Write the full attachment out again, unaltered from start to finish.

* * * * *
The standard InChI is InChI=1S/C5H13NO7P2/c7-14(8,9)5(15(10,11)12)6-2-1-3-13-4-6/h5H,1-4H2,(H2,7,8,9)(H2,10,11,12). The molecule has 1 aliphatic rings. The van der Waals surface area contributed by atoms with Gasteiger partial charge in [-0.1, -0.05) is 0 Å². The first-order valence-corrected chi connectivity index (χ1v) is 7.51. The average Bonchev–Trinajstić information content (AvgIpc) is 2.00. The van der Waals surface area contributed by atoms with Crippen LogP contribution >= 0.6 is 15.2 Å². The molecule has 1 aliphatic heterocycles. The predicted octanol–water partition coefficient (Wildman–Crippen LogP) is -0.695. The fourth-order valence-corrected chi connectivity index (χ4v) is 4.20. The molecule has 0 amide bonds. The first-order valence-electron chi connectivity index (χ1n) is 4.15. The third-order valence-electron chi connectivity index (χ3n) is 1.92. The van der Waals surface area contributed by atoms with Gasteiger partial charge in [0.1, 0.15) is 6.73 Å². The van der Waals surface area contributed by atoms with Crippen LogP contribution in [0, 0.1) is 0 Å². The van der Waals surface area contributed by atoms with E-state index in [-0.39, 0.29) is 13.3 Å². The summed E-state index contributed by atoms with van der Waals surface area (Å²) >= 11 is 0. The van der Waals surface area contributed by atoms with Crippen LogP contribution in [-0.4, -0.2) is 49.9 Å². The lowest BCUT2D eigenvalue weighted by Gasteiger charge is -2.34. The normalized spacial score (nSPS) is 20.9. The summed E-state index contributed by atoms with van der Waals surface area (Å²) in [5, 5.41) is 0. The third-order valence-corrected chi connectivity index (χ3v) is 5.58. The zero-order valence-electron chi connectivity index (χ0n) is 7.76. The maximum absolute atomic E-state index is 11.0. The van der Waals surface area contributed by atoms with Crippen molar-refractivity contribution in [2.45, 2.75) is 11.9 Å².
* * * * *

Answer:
The standard InChI is InChI=1S/C5H13NO7P2/c7-14(8,9)5(15(10,11)12)6-2-1-3-13-4-6/h5H,1-4H2,(H2,7,8,9)(H2,10,11,12). The molecule has 1 aliphatic rings. The van der Waals surface area contributed by atoms with Gasteiger partial charge in [-0.1, -0.05) is 0 Å². The first-order valence-corrected chi connectivity index (χ1v) is 7.51. The average Bonchev–Trinajstić information content (AvgIpc) is 2.00. The van der Waals surface area contributed by atoms with Crippen LogP contribution >= 0.6 is 15.2 Å². The molecule has 1 aliphatic heterocycles. The predicted octanol–water partition coefficient (Wildman–Crippen LogP) is -0.695. The fourth-order valence-corrected chi connectivity index (χ4v) is 4.20. The molecule has 0 amide bonds. The first-order valence-electron chi connectivity index (χ1n) is 4.15. The third-order valence-electron chi connectivity index (χ3n) is 1.92. The van der Waals surface area contributed by atoms with Gasteiger partial charge in [0.1, 0.15) is 6.73 Å². The van der Waals surface area contributed by atoms with Crippen LogP contribution in [0, 0.1) is 0 Å². The van der Waals surface area contributed by atoms with E-state index in [-0.39, 0.29) is 13.3 Å². The summed E-state index contributed by atoms with van der Waals surface area (Å²) >= 11 is 0. The van der Waals surface area contributed by atoms with Crippen LogP contribution in [-0.4, -0.2) is 49.9 Å². The lowest BCUT2D eigenvalue weighted by Gasteiger charge is -2.34. The normalized spacial score (nSPS) is 20.9. The summed E-state index contributed by atoms with van der Waals surface area (Å²) in [5, 5.41) is 0. The third-order valence-corrected chi connectivity index (χ3v) is 5.58. The zero-order valence-electron chi connectivity index (χ0n) is 7.76. The maximum absolute atomic E-state index is 11.0. The van der Waals surface area contributed by atoms with Crippen molar-refractivity contribution in [2.45, 2.75) is 11.9 Å².